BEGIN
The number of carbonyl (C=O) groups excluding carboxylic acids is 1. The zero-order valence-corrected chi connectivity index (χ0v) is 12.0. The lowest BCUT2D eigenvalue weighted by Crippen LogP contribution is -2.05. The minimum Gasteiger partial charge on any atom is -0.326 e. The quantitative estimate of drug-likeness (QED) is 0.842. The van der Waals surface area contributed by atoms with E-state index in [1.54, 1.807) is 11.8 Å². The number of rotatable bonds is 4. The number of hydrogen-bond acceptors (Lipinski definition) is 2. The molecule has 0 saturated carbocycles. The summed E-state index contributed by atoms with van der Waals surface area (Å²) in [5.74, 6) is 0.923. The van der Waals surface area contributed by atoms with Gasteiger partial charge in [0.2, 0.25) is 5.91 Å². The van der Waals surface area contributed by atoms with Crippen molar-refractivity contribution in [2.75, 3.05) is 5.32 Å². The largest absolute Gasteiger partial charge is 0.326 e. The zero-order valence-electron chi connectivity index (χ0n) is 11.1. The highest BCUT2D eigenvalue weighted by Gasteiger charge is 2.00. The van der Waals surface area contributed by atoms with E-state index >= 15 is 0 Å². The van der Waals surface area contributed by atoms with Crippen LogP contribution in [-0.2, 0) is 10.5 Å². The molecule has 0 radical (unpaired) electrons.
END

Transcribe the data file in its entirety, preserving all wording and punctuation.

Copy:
The number of carbonyl (C=O) groups excluding carboxylic acids is 1. The zero-order valence-corrected chi connectivity index (χ0v) is 12.0. The lowest BCUT2D eigenvalue weighted by Crippen LogP contribution is -2.05. The minimum Gasteiger partial charge on any atom is -0.326 e. The quantitative estimate of drug-likeness (QED) is 0.842. The van der Waals surface area contributed by atoms with E-state index in [1.54, 1.807) is 11.8 Å². The number of rotatable bonds is 4. The number of hydrogen-bond acceptors (Lipinski definition) is 2. The molecule has 0 saturated carbocycles. The summed E-state index contributed by atoms with van der Waals surface area (Å²) in [5.74, 6) is 0.923. The van der Waals surface area contributed by atoms with Gasteiger partial charge in [0.2, 0.25) is 5.91 Å². The van der Waals surface area contributed by atoms with Crippen molar-refractivity contribution in [2.75, 3.05) is 5.32 Å². The largest absolute Gasteiger partial charge is 0.326 e. The zero-order valence-electron chi connectivity index (χ0n) is 11.1. The highest BCUT2D eigenvalue weighted by Gasteiger charge is 2.00. The van der Waals surface area contributed by atoms with E-state index >= 15 is 0 Å². The van der Waals surface area contributed by atoms with Crippen LogP contribution in [-0.2, 0) is 10.5 Å². The molecule has 0 radical (unpaired) electrons.